4 April 2012 | International Solidarity Movement, West Bank
On Friday the 30th of March the weekly demonstration was held in the village Kufr Qaddoum outside of Nablus. This day was however the same day as the Global March to Jerusalem, meaning less media attention than normal, and also less internationals present as most of the activists attended the demonstrations in Qalandiya, Jerusalem, and Bethlehem. To further minimize attendance, the Israeli soldiers had set up a checkpoint outside the village, preventing people from entering.
The situation was also more tense than usual, as it was only two weeks ago the IOF (Israeli Occupation Forces) released attack dogs on the demonstrators, resulting in savage attacks and sever injuries.
Despite these facts approximately 500 people, including about 10 internationals, gathered after the Muslim Friday prayer to march along the main road of the village that the IOF are still obstructing even though the Israels court has approved its reopening.
“As we approached the road block we could see that there were a lot of soldiers, approximately 35, and they had brought a tractor and the ‘skunk water’ truck,” said Odai Al-Jumah, a film-maker from the village.
When the demonstration reached the barbwire road block, they were cheering and started to talk to the soldiers through a megaphone, demanding the reopening of the road. As normal the soldiers responded to this non-violent action by shooting tear gas, stun grenades and skunk water. But this time they did not shoot upwards to make the metal tear gas canister fly in an arc, but instead they were illegally aiming right at the crowd just 20 meters in front of them.
“I was standing on the side of the demonstration, filming when I saw one of the soldiers aiming at me. I had no where to run, so I just covered my head with one of my arms,” said Al-Jumah.
Luckily he was fast enough. The tear gas canister would have hit him right in the face, but instead it hit his arm and then ricocheted down to his chest. Tear gas canisters are a fatal weapon used by Israel against nonviolent protesters, using the crowd dispersion weapon as a projectile directed at destroying human life, as was the recent case of Mustafa Tamimi of Nabi Saleh. He ran a few meters and then collapsed. He got picked up buy the Red Crescent staff who carried him to an ambulance where they decided to take him to a nearby hospital.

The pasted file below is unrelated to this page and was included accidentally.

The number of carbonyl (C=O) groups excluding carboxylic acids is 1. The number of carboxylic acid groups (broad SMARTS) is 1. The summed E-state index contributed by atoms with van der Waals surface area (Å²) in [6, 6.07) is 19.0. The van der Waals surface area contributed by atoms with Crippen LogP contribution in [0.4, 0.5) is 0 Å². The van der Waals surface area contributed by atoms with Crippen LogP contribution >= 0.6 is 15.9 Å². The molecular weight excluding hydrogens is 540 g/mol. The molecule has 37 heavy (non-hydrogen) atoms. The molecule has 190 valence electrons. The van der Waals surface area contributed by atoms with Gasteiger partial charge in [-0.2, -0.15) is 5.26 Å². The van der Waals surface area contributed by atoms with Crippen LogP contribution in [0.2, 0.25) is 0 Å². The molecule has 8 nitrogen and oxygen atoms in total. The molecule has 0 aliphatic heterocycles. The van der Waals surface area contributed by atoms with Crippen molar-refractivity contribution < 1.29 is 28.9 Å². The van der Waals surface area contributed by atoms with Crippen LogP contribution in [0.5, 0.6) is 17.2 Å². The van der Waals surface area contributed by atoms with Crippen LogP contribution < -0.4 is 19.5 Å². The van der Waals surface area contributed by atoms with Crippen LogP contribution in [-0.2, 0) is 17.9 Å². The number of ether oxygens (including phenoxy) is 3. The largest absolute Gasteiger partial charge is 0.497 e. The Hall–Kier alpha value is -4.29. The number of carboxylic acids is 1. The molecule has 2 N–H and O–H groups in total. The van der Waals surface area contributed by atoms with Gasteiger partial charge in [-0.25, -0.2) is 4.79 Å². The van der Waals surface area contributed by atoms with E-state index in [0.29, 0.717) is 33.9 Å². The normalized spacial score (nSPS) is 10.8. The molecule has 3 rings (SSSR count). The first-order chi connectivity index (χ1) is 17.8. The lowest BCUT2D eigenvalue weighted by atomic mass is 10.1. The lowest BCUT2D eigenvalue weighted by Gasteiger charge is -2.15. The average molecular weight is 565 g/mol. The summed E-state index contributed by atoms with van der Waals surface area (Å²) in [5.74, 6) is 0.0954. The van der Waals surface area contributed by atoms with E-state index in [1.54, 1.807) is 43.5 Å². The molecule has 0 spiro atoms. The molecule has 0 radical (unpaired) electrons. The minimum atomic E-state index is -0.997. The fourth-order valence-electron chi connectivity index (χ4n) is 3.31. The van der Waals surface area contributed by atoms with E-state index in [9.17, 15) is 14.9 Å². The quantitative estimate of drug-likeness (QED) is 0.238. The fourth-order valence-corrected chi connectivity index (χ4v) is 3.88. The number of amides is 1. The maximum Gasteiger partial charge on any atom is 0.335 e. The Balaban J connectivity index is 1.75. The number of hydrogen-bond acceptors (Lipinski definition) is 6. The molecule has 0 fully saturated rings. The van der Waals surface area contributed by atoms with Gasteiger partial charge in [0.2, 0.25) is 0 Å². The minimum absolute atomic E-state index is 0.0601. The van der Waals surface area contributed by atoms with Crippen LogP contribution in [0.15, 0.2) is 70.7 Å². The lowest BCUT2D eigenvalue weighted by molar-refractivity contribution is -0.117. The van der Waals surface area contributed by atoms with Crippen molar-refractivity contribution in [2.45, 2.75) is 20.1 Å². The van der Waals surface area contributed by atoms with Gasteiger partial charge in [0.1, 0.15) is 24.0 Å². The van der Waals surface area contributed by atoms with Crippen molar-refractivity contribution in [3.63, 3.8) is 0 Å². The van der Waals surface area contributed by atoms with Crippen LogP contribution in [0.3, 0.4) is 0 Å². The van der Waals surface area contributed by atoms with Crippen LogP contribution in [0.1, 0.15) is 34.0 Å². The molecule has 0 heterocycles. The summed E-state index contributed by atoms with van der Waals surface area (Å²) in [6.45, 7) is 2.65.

On the way they had to cross the checkpoint where the soldiers stopped them. They wanted to interrogate Al Jumah.
“I heard the ambulance driver asking what they wanted, but they just told him to shut up and open the back door.”
He was then interrogated for more than half an hour, a very long time as he had sever pain in his arm and chest. After asking over and over again what he was doing at the demonstration, and if he had thrown any stone, they let him go as it was obvious he was there to document and was not even a part of the demonstration. The obvious delay to reaching any medical attention is one of the many ways Kufr Qaddoum and villages throughout Palestine are impacted by Israeli checkpoints, road blocks, and longer detours sustained by the illegal Israeli occupation.
Al Jumah was then taken to a hospital in Nablus where they found no serious injury, but he had to spend the night under observation.
The soldiers were apparently very violent through out the demonstration as more then 30 people were injured, most of them from inhaling very significant amounts of tear gas.
Five were shot directly with the canisters, including the press who were merely documenting Israeli violence and lack of concern. In February Reporters without Borders released a statement condemning Israel’s targeting of journalists.
The Israeli violence did not conclude with the demonstration but continued in other forms of oppression and harassment. On Sunday April 1st four soldiers came into the village and violently entered the house of Murad Shtawi, one of the organisers of the demonstration who was recently arrested by the military.
“I was out for a walk when people from the village said there were soldiers in my house,” said Shtawi .
He ran back to his home, and when he got there he asked the soldiers what they wanted. They showed a picture of his six year old son, saying the child was suspected of throwing stones. The family was shocked, and started screaming at the soldiers, chasing them out of the house. The soldiers then went back to their military jeep, leaving the village empty handed.
“They really have no limits. What possible threat can they see in a six year old boy?” asked Shtawi.
This is a question Shtawi, Al Jumah, or the locals of Kufr Qaddoum will not get answered. The collective punishment and practice of fear tactics exercised by Zionist military and settlers against the indigenous people of Palestine and their supporters is simply central to the strategy of Israel’s apartheid.
Axel is a volunteer with International Solidarity Movement (name has been changed).